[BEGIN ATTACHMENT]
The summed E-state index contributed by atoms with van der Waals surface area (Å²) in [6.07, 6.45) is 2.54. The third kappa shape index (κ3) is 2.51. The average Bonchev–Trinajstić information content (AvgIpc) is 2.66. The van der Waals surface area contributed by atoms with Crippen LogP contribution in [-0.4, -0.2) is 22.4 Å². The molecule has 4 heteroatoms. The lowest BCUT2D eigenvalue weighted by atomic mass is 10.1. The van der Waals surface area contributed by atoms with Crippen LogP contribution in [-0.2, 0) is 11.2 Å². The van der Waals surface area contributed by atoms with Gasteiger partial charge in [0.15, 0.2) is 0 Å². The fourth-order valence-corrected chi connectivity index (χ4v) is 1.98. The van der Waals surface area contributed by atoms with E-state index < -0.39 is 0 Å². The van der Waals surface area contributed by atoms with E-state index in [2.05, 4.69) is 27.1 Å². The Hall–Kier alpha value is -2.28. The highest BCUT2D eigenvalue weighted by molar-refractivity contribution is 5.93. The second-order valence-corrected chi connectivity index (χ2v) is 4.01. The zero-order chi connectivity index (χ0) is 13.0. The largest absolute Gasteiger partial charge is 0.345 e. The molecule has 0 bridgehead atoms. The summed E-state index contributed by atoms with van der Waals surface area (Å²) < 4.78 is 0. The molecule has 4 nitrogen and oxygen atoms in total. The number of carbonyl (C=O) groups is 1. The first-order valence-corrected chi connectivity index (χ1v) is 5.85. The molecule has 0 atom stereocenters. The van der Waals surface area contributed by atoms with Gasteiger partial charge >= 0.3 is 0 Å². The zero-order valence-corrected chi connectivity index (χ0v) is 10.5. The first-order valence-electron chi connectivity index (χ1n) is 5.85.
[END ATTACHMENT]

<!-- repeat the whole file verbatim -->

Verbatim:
The summed E-state index contributed by atoms with van der Waals surface area (Å²) in [6.07, 6.45) is 2.54. The third kappa shape index (κ3) is 2.51. The average Bonchev–Trinajstić information content (AvgIpc) is 2.66. The van der Waals surface area contributed by atoms with Crippen LogP contribution in [-0.4, -0.2) is 22.4 Å². The molecule has 4 heteroatoms. The lowest BCUT2D eigenvalue weighted by atomic mass is 10.1. The van der Waals surface area contributed by atoms with Crippen LogP contribution in [-0.2, 0) is 11.2 Å². The van der Waals surface area contributed by atoms with Gasteiger partial charge in [0.15, 0.2) is 0 Å². The fourth-order valence-corrected chi connectivity index (χ4v) is 1.98. The van der Waals surface area contributed by atoms with E-state index < -0.39 is 0 Å². The van der Waals surface area contributed by atoms with E-state index in [2.05, 4.69) is 27.1 Å². The Hall–Kier alpha value is -2.28. The highest BCUT2D eigenvalue weighted by molar-refractivity contribution is 5.93. The second-order valence-corrected chi connectivity index (χ2v) is 4.01. The zero-order chi connectivity index (χ0) is 13.0. The largest absolute Gasteiger partial charge is 0.345 e. The molecule has 0 bridgehead atoms. The summed E-state index contributed by atoms with van der Waals surface area (Å²) < 4.78 is 0. The molecule has 4 nitrogen and oxygen atoms in total. The number of carbonyl (C=O) groups is 1. The first-order valence-corrected chi connectivity index (χ1v) is 5.85. The molecule has 0 atom stereocenters. The van der Waals surface area contributed by atoms with Gasteiger partial charge >= 0.3 is 0 Å². The zero-order valence-corrected chi connectivity index (χ0v) is 10.5. The first-order valence-electron chi connectivity index (χ1n) is 5.85.